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On Alternative History and Historical Amnesia: MysteryPeople Q&A with Simone Zelitch

Earlier this year, I had the pleasure of reading Simone Zelitch’s Judenstaata brilliant and complex merging of the strange histories of Israel, East Germany, and Birodbidjan (Stalin’s bizarre attempt at a Soviet Jewish state). Judenstaat takes place in the late 80s, in an alternative history where post-WWII, the Soviet Union has created a Jewish state in the German region of Saxony. Zelitch was kind enough to take some questions about the book and its inspirations. 

Molly Odintz: Judenstaat brings together threads from the history of several regions and peoples – you weave together the history of East Germany, Birobidjan and Israel/Palestine for a many-layered alternative history of Saxony as a Jewish state. How much did you draw on real history for your narrative? How did you create a story that functions on so many different levels?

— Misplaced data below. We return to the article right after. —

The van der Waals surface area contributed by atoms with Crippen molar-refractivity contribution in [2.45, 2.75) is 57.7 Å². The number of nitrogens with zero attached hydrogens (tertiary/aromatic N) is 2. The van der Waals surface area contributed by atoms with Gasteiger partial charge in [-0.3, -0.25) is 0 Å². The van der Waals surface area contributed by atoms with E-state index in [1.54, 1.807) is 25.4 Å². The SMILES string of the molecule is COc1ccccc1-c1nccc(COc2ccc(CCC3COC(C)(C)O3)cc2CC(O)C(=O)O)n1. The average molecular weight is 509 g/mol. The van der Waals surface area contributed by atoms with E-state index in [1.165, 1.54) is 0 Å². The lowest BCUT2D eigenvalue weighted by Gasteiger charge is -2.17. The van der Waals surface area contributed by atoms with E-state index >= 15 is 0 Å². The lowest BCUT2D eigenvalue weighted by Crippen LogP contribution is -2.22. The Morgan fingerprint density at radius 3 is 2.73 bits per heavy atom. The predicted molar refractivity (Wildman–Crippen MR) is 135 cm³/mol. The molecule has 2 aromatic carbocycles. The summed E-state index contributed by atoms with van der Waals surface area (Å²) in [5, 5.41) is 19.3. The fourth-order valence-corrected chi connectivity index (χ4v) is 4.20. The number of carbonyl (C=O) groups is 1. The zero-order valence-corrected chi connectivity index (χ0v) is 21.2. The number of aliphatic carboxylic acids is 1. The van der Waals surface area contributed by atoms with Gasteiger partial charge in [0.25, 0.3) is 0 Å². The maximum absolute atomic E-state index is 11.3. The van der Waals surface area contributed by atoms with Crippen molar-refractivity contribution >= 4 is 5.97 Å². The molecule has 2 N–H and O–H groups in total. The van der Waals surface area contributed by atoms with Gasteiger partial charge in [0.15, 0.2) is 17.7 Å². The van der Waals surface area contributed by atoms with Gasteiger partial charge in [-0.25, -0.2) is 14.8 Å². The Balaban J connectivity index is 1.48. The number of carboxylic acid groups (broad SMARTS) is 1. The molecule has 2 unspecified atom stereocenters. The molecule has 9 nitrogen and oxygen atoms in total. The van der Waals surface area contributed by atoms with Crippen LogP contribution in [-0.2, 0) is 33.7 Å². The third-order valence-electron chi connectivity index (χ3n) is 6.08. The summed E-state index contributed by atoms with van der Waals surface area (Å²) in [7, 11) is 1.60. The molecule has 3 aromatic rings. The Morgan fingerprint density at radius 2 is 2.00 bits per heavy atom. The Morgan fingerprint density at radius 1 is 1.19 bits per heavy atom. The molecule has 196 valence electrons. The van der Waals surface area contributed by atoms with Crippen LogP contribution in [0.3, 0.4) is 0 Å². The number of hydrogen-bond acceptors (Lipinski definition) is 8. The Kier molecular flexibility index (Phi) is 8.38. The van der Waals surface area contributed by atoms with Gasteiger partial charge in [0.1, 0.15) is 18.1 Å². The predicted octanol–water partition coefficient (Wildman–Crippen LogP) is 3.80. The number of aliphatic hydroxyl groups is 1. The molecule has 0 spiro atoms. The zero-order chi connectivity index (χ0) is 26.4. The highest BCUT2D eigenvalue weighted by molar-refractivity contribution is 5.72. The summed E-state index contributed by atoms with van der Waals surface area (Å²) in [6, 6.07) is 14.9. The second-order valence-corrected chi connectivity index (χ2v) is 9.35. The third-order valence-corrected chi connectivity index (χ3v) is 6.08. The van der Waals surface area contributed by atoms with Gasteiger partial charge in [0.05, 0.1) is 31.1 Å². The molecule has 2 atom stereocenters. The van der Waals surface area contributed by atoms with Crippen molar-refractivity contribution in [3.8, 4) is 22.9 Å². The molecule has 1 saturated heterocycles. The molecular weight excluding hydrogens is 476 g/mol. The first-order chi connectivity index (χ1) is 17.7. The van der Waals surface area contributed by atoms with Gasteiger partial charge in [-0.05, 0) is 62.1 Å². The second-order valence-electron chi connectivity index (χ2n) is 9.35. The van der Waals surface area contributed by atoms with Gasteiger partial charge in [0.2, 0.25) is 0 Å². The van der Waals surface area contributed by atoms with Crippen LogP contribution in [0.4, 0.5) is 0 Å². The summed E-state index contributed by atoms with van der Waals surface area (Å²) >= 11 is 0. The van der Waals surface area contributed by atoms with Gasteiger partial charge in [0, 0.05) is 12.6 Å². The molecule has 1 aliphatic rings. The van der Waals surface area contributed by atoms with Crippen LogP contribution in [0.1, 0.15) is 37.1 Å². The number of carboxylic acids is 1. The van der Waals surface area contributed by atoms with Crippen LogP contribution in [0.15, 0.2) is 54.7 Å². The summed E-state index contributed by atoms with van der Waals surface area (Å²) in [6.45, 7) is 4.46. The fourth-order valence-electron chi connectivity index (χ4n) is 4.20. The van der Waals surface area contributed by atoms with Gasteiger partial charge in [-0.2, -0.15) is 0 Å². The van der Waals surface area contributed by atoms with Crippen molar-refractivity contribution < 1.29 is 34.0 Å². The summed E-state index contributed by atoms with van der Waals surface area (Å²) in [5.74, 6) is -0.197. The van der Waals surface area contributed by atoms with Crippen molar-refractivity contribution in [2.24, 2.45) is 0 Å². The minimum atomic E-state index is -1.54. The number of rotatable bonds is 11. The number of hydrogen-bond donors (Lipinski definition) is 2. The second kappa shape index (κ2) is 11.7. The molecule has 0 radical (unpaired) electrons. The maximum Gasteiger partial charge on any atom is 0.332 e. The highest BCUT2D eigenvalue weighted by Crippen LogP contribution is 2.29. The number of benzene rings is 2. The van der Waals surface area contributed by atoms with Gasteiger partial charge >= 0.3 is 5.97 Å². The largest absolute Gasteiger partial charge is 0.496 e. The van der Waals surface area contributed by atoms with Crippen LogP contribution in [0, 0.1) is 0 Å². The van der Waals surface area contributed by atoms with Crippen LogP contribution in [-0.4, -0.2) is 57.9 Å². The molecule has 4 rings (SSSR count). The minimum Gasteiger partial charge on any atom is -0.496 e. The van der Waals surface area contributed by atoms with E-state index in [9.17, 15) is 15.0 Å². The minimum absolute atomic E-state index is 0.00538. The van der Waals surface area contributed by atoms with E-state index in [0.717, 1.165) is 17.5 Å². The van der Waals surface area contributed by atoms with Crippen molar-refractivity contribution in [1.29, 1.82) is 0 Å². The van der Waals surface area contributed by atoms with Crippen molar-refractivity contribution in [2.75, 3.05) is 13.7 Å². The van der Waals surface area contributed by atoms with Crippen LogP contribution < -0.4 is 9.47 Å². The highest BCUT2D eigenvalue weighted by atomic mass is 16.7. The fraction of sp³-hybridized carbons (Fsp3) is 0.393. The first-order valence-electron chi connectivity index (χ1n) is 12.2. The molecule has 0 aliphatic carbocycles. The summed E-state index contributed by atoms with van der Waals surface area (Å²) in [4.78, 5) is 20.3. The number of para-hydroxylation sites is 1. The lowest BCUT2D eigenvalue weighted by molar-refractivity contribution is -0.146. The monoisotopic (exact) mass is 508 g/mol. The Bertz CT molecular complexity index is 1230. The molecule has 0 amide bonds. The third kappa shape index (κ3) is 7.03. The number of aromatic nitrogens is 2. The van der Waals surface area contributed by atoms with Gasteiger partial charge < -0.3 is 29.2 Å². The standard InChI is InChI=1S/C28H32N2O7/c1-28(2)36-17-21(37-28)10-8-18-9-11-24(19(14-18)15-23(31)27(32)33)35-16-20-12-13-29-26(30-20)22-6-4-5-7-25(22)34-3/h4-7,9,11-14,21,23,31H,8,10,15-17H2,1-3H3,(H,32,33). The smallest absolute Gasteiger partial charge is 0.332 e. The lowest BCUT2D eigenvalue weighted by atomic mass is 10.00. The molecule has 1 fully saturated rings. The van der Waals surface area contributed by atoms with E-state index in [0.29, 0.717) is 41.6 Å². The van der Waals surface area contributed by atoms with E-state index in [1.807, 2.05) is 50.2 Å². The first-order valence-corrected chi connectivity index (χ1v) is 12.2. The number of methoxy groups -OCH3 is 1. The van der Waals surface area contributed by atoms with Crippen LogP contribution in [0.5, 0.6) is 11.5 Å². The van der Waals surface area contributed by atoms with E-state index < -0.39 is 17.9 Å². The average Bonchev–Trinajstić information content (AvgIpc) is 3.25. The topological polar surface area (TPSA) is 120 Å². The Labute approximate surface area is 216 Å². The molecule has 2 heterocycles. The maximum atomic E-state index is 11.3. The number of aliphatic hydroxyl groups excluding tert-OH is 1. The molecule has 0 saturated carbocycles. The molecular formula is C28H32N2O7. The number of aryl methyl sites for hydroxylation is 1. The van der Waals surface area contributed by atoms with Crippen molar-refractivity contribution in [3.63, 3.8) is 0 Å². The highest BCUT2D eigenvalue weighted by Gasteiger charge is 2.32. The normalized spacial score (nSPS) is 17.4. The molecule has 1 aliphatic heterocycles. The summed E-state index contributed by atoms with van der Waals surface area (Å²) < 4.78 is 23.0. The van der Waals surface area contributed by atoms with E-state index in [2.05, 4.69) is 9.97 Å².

Simone Zelitch: Probably the one thing that weaves all these histories together is the way that nation-states tell stories—and what gets left out of those stories.  In the case of Judenstaat, my own reading about Zionism and my time in the Peace Corps in post Cold War Hungary led me to think about the way that “narratives” are constructed, but as I pursued the idea of a Jewish State in Germany, I was lucky enough to find some books that complicated my own preconceived ideas and really enriched the novel.   Three books that come to mind are:   Amos Elon’s The Pity of It All a marvelous account of the history of Jews in Germany, Nora Levin’s two-volume The Paradox of Survival: the Jews in the Soviet Union Since 1917, and Mary Fulbrook’s The People’s State: East German Society from Hitler to Honecker.  They all made me consider a specific legacy (Jews in the tradition of the very German Moses Mendelson), a specific dilemma (how Jews survived or didn’t survive in Stalin’s Soviet Union and the countries under its domination), and a specific location (a German state which—much like East Germany– constructs its own origin story as a response to fascism, with its borders, and, of course, its wall).   I think these different layers do challenge readers, particularly as I overlay an imaginary history.   My hope is that my focus on Judit, the archivist, and her own struggle to make sense of all these layers, gives readers a chance to struggle along with her.